Audi working on 'noise' for electric vehicles

So it won't feel like they're sneaking up on other road users
Nov 9, 2010

With electric cars running quiet at speeds of up to 25kph, Audi acousticians are now working on how to break the e-tron's silence on the road.

The move is expected to reduce the risk of accidents, which may be caused by vehicles running in  absolute silence. Quiet cars pose a threat to pedestrians and motorists who are not visually aware of an oncoming electric vehicle.

"The obvious approach would be to work on the basis of the familiar sound of a combustion engine," said Christian Schüller, head of brand development and corporate identity for Audi. "On the other hand, we want to underscore that an electric or hybrid Audi is an innovative product. We also want to make our Vorsprung durch Technik audible in the era of electric mobility."

For Audi's acousticians who are currently hard at work on the sound characteristics of the Audi e-tron (see photo of an e-tron undergoing sound check above), it's not only a matter of safety but also of how the Audi of the future should sound.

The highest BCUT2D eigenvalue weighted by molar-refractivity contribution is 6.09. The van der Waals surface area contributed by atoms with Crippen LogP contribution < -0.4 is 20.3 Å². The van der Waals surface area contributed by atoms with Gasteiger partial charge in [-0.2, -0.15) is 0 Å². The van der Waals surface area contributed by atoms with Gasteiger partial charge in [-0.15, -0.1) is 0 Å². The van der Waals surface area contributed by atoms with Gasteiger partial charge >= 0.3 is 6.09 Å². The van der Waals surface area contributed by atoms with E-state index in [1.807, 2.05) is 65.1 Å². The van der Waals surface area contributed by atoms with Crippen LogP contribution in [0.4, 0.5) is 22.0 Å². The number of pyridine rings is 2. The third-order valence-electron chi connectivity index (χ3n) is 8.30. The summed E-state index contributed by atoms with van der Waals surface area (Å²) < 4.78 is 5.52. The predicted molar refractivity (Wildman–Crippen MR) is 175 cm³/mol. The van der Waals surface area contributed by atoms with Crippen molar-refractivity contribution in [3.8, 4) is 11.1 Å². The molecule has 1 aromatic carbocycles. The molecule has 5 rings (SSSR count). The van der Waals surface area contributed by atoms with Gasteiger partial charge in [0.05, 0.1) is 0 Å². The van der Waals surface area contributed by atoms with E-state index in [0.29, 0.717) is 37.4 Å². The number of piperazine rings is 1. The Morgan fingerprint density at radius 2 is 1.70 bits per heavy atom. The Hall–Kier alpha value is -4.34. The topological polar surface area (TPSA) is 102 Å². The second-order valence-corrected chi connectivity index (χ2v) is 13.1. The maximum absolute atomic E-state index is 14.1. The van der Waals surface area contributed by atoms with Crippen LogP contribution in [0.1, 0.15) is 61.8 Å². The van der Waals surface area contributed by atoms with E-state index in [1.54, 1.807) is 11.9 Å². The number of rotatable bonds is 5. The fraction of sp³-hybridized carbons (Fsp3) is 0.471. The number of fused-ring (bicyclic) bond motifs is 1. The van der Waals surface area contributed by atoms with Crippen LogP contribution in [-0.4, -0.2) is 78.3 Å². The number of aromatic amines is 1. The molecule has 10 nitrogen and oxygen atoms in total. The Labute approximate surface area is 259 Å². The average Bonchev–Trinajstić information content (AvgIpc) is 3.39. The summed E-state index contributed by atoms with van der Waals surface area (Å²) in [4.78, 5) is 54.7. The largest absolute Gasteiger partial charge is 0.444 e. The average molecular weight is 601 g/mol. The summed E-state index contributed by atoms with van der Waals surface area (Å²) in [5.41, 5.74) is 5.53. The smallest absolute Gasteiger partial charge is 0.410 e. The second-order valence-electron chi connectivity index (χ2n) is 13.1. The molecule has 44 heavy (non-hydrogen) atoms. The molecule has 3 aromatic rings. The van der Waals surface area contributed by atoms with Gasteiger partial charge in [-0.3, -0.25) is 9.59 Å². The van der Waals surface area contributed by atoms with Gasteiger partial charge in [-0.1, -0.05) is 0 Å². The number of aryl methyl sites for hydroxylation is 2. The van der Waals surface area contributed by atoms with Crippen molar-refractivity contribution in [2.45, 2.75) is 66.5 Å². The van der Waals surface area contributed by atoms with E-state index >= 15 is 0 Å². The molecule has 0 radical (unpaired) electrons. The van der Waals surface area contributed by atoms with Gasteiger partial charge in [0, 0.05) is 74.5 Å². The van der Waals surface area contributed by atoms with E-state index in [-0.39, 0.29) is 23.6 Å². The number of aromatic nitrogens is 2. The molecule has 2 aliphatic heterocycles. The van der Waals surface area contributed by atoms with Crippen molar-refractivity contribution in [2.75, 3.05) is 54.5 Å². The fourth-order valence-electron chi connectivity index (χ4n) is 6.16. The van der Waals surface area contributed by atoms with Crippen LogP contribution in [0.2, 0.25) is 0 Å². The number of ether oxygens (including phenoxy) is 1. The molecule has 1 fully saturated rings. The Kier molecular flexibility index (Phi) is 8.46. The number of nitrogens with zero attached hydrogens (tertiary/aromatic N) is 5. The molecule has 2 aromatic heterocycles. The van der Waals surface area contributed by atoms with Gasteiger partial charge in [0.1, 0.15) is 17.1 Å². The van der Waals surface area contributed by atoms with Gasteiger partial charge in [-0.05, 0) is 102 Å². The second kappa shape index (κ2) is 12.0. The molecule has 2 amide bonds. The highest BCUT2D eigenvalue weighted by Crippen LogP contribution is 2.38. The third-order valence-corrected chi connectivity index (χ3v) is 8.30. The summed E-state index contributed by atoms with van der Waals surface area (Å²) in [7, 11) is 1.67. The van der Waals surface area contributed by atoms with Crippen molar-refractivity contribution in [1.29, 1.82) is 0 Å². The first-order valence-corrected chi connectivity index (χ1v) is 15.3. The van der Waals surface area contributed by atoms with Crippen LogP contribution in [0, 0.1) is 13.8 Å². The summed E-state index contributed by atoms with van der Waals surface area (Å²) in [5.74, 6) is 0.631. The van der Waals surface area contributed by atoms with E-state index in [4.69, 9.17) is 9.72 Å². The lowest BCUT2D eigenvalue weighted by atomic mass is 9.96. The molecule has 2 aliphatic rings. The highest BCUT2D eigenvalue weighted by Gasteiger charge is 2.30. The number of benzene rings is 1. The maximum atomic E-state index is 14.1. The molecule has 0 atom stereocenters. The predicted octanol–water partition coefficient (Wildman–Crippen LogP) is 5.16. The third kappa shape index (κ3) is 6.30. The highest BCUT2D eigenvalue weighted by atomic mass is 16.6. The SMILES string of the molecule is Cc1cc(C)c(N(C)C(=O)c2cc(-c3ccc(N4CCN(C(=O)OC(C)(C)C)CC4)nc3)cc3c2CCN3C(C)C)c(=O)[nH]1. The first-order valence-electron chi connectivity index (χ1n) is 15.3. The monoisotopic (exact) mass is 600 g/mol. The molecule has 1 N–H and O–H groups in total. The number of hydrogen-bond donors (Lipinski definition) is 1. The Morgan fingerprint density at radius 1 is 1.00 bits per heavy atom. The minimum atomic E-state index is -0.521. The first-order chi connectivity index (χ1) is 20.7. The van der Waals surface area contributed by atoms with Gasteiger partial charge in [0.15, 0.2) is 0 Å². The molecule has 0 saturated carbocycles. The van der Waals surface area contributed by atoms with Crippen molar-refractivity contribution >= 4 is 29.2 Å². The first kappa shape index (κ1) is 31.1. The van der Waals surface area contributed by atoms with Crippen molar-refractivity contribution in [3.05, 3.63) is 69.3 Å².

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"The sounds used for space ships in films are reminiscent of car sounds, yet are also very different, making this a rather interesting approach," said Ralf Kunkel, head of acoustics at Audi.

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Though the Audi e-tron and the German carmaker's future electric cars won't sound like an airplane with jet engines or a space ship from a science fiction film, the sound "will be new and unusual" with the Audi RSQ from the movie I, Robot as an indicator of how an Audi might sound in the future.

Photo from Audi

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